Lisa Haseldine Lisa Haseldine

Can conscription save Germany’s armed forces?

(Photo: Getty)

Could compulsory military service soon be reintroduced in Germany? Since becoming defence minister at the beginning of last year, Boris Pistorius has grappled with the challenge of how to rejuvenate Germany’s dwindling armed forces. He increasingly appears convinced that conscription is the answer to his problems.

Last week, Pistorius dropped the latest hint that a plan for the reintroduction of conscription was around the corner. Compulsory military service ‘of some kind’ was currently being ‘considered’ by the ministry of defence, he said. While Pistorius stressed a decision would not be taken immediately, and would require the support of parliament, reports suggest he has given the ministry until the end of the month to present him with options of what a new conscription model could look like.

Pistorius has become a single-issue politician, banging the drum for making Germany ‘war ready’

Pistorius is a man in a hurry. According to Der Spiegel, the defence minister wants to present his plan for military service before the federal election, due to be held by the end of October next year. He has been looking to Scandinavia for inspiration, making trips to both Sweden and Norway in March and paying particular attention to how both countries conscript their fighting age populations. Sweden’s model – where around 100,000 18-year-olds are screened each year and just the most suitable 5 per cent or so serve for 12 months – is said to be most appealing to him. His aim, according to sources in the ministry of defence, is to resurrect some form of military service capable of making a ‘scalable, threat-adapted contribution to national resilience’.

The defence minister has been mulling over the idea of conscription for some time now. Until 2011, German men were subject to conscription, requiring them to serve in the military or civil defence forces for six months. In December Pistorius called the decision to scrap this policy a ‘mistake’ but later insisted he was not advocating for the reintroduction of compulsory military service. Now he appears to be moving towards the idea of conscription once again.

Russia’s full-scale invasion of Ukraine two years ago, and subsequent breakdown of relations with Kyiv’s Nato allies, brought home to politicians in Berlin the neglected state of Germany’s army and defence capabilities. Not long after becoming chancellor, Olaf Scholz pledged to increase the number of troops to 203,000 by 2031. But with the German armed forces currently at approximately 182,000 – a drop of around 1,000 since last year – it is difficult to see how those numbers can be bolstered without the reintroduction of some form of military service.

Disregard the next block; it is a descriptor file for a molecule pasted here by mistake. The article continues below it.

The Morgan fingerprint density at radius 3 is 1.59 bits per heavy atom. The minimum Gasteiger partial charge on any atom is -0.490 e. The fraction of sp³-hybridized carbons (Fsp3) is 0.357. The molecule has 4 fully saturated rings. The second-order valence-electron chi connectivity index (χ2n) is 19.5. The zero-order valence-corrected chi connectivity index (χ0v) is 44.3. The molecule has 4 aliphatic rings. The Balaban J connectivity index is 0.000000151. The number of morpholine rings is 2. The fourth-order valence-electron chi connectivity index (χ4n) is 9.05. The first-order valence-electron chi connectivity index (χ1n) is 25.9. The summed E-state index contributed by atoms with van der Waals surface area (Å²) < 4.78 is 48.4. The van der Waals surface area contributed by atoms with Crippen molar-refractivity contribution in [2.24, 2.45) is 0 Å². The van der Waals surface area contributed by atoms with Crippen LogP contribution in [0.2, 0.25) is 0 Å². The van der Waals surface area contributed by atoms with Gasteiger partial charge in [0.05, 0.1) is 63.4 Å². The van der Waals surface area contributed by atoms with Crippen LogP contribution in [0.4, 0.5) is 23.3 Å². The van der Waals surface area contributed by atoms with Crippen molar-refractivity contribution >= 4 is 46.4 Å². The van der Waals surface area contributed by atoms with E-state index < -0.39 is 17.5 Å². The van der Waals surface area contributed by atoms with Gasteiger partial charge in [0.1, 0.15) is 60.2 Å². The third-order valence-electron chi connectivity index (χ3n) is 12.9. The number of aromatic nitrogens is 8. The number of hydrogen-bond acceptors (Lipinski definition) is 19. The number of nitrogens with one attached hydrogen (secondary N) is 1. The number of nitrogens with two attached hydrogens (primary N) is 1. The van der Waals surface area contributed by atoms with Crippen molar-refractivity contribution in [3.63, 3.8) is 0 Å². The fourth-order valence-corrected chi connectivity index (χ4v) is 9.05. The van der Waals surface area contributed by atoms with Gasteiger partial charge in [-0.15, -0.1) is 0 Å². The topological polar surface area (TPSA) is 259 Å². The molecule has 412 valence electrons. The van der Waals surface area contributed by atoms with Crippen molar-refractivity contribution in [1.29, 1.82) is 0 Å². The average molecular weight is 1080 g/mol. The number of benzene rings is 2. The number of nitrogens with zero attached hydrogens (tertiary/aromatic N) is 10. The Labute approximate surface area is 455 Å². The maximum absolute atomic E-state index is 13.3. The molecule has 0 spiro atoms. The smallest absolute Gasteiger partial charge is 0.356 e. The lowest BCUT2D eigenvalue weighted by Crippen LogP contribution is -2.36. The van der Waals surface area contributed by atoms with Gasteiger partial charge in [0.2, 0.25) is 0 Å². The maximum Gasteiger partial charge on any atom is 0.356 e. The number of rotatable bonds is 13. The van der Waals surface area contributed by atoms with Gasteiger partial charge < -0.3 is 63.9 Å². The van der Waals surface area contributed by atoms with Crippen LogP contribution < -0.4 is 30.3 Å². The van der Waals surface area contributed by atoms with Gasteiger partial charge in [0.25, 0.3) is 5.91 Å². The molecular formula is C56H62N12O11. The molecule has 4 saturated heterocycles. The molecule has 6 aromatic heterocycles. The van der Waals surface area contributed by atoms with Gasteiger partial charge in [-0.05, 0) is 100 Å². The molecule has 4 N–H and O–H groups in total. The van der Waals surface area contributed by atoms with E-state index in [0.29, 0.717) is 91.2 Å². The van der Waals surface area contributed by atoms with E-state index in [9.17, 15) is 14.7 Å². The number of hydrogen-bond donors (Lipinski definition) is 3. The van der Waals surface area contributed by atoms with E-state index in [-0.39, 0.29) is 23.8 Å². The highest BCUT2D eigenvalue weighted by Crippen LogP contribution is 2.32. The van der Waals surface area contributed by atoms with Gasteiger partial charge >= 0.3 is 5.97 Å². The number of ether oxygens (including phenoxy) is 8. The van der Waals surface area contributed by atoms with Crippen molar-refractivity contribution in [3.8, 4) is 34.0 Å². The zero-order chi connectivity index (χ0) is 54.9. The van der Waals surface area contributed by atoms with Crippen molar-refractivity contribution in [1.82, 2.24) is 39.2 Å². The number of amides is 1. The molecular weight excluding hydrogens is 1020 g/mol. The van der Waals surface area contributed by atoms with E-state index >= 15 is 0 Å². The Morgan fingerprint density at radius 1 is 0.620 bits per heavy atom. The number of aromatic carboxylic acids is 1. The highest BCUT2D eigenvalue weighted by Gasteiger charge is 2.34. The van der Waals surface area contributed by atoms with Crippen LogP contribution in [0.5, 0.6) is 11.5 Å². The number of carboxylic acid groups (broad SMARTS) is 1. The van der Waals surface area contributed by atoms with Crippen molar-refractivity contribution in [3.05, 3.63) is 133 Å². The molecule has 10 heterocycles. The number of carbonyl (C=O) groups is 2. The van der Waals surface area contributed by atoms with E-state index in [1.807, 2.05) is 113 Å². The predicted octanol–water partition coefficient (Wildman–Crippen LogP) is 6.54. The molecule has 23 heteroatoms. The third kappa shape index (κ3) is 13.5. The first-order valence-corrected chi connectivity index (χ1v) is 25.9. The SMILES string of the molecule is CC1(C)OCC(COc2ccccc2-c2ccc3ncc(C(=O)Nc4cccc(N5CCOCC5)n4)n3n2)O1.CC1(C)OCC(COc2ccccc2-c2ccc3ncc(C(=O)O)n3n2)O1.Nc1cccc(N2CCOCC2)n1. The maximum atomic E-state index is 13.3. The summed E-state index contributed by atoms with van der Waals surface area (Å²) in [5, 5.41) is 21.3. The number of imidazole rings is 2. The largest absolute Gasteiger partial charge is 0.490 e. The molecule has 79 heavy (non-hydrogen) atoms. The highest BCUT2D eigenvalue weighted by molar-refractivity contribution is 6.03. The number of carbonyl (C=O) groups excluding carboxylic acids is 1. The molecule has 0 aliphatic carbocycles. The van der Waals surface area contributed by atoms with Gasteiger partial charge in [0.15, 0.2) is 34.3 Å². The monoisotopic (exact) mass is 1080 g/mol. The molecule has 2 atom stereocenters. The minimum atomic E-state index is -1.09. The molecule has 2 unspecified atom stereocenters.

In 2011, when conscription was dropped, approximately 31,000 conscripts between the ages of 18 and 25 had completed at least six months of military service, while the armed forces employed around 188,000 professional soldiers. Since then, the forces have struggled with recruitment: potential applicants are put off by the lengthy bureaucracy of applying and the restrictions it places on their lifestyles. Germany’s lawmakers have acknowledged that compulsory military service directly boosted the number of professional troops the country had, as a portion of conscripts would choose to continue with the armed forces.

Pistorius’s desire to potentially reintroduce military service is just one part of his grand plan to overhaul Germany’s armed forces and defences. Over the past year he has become a single-issue politician, banging the drum for making Germany ‘war ready’ in the face of increasing aggression from Russia. 

The defence secretary has announced several headline reforms to the structure of the armed forces. Over the next six months, the armed forces’ foreign and domestic operations will be merged under one ‘Bundeswehr operational command’. He has also ordered the creation of a new cyber warfare branch to sit alongside the army, navy and air force. In a move to modernise Germany’s defence capabilities, it will concentrate on electronic warfare, cyber operations, reconnaissance and electronic infrastructure protection. 

Pistorius is hoping these reforms will streamline the armed forces and improve their ability to respond to threats, both domestic and foreign. But despite his noble intentions, as the defence minister is already finding out, tackling issues created by several decades of chronic underfunding is no walk in the park. 

‘We are defending our country and our allies,’ Pistorius has said. Once his plans have borne fruit, ‘no one should even entertain the idea of ​​attacking us’. The defence minister, the most popular of Scholz’s cabinet with the German public, can certainly talk the talk. But that is just the easy part – Pistorius still has to prove that he can also walk the walk.